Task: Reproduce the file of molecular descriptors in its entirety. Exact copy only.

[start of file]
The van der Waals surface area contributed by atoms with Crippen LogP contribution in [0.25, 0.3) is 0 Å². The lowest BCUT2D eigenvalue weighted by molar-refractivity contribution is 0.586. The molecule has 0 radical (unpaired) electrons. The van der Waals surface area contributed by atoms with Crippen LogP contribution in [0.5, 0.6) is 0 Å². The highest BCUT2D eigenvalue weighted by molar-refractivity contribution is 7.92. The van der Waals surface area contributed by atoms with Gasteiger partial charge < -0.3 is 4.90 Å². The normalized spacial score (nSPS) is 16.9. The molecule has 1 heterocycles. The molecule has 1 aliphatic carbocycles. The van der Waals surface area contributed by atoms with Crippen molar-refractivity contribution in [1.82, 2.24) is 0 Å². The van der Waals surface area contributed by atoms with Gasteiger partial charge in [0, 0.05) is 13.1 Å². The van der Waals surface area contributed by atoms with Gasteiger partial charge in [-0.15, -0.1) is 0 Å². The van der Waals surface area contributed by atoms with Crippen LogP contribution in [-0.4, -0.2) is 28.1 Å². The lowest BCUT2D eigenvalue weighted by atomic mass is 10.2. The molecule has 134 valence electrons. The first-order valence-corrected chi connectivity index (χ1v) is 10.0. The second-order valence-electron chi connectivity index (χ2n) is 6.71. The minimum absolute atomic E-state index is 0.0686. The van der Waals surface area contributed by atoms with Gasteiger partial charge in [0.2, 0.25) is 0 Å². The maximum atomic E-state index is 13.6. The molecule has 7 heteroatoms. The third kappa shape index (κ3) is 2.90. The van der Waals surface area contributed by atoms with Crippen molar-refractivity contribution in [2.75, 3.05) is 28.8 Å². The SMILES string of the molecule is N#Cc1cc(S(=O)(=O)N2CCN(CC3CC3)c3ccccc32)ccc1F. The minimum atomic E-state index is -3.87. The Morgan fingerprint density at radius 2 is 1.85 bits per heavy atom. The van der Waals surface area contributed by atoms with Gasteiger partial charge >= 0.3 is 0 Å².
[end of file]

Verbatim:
The van der Waals surface area contributed by atoms with Crippen LogP contribution in [0.25, 0.3) is 0 Å². The lowest BCUT2D eigenvalue weighted by molar-refractivity contribution is 0.586. The molecule has 0 radical (unpaired) electrons. The van der Waals surface area contributed by atoms with Crippen LogP contribution in [0.5, 0.6) is 0 Å². The highest BCUT2D eigenvalue weighted by molar-refractivity contribution is 7.92. The van der Waals surface area contributed by atoms with Gasteiger partial charge < -0.3 is 4.90 Å². The normalized spacial score (nSPS) is 16.9. The molecule has 1 heterocycles. The molecule has 1 aliphatic carbocycles. The van der Waals surface area contributed by atoms with Crippen molar-refractivity contribution in [1.82, 2.24) is 0 Å². The van der Waals surface area contributed by atoms with Gasteiger partial charge in [0, 0.05) is 13.1 Å². The van der Waals surface area contributed by atoms with Gasteiger partial charge in [-0.15, -0.1) is 0 Å². The van der Waals surface area contributed by atoms with Crippen LogP contribution in [-0.4, -0.2) is 28.1 Å². The lowest BCUT2D eigenvalue weighted by atomic mass is 10.2. The molecule has 134 valence electrons. The first-order valence-corrected chi connectivity index (χ1v) is 10.0. The second-order valence-electron chi connectivity index (χ2n) is 6.71. The minimum absolute atomic E-state index is 0.0686. The van der Waals surface area contributed by atoms with Gasteiger partial charge in [0.2, 0.25) is 0 Å². The maximum atomic E-state index is 13.6. The molecule has 7 heteroatoms. The third kappa shape index (κ3) is 2.90. The van der Waals surface area contributed by atoms with Crippen molar-refractivity contribution in [2.75, 3.05) is 28.8 Å². The SMILES string of the molecule is N#Cc1cc(S(=O)(=O)N2CCN(CC3CC3)c3ccccc32)ccc1F. The minimum atomic E-state index is -3.87. The Morgan fingerprint density at radius 2 is 1.85 bits per heavy atom. The van der Waals surface area contributed by atoms with Gasteiger partial charge >= 0.3 is 0 Å².